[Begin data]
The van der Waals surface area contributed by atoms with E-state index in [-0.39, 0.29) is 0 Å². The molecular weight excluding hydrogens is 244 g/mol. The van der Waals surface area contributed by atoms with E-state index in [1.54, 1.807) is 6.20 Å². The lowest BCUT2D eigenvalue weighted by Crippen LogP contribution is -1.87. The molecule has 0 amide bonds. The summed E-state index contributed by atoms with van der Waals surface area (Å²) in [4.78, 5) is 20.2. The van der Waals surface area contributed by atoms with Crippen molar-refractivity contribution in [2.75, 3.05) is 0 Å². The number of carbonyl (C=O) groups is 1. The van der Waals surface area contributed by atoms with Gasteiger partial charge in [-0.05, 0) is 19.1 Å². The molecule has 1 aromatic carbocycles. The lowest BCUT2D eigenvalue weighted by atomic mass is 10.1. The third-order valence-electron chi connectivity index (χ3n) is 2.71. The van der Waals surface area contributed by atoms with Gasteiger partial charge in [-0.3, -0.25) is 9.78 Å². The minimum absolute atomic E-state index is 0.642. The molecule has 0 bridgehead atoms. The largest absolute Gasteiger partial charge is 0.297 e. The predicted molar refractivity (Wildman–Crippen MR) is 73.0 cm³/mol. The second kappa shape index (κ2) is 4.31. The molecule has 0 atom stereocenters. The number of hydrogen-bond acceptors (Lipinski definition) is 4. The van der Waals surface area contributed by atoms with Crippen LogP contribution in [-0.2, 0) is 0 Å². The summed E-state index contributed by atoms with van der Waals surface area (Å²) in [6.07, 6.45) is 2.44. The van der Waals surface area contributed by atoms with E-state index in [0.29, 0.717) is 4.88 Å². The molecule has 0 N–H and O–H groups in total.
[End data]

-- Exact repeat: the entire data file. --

The van der Waals surface area contributed by atoms with E-state index in [-0.39, 0.29) is 0 Å². The molecular weight excluding hydrogens is 244 g/mol. The van der Waals surface area contributed by atoms with E-state index in [1.54, 1.807) is 6.20 Å². The lowest BCUT2D eigenvalue weighted by Crippen LogP contribution is -1.87. The molecule has 0 amide bonds. The summed E-state index contributed by atoms with van der Waals surface area (Å²) in [4.78, 5) is 20.2. The van der Waals surface area contributed by atoms with Crippen molar-refractivity contribution in [2.75, 3.05) is 0 Å². The number of carbonyl (C=O) groups is 1. The van der Waals surface area contributed by atoms with Gasteiger partial charge in [-0.05, 0) is 19.1 Å². The molecule has 1 aromatic carbocycles. The lowest BCUT2D eigenvalue weighted by atomic mass is 10.1. The third-order valence-electron chi connectivity index (χ3n) is 2.71. The van der Waals surface area contributed by atoms with Gasteiger partial charge in [-0.3, -0.25) is 9.78 Å². The minimum absolute atomic E-state index is 0.642. The molecule has 0 bridgehead atoms. The largest absolute Gasteiger partial charge is 0.297 e. The predicted molar refractivity (Wildman–Crippen MR) is 73.0 cm³/mol. The second kappa shape index (κ2) is 4.31. The molecule has 0 atom stereocenters. The number of hydrogen-bond acceptors (Lipinski definition) is 4. The van der Waals surface area contributed by atoms with Crippen LogP contribution in [-0.2, 0) is 0 Å². The summed E-state index contributed by atoms with van der Waals surface area (Å²) in [6.07, 6.45) is 2.44. The van der Waals surface area contributed by atoms with E-state index in [0.29, 0.717) is 4.88 Å². The molecule has 0 N–H and O–H groups in total.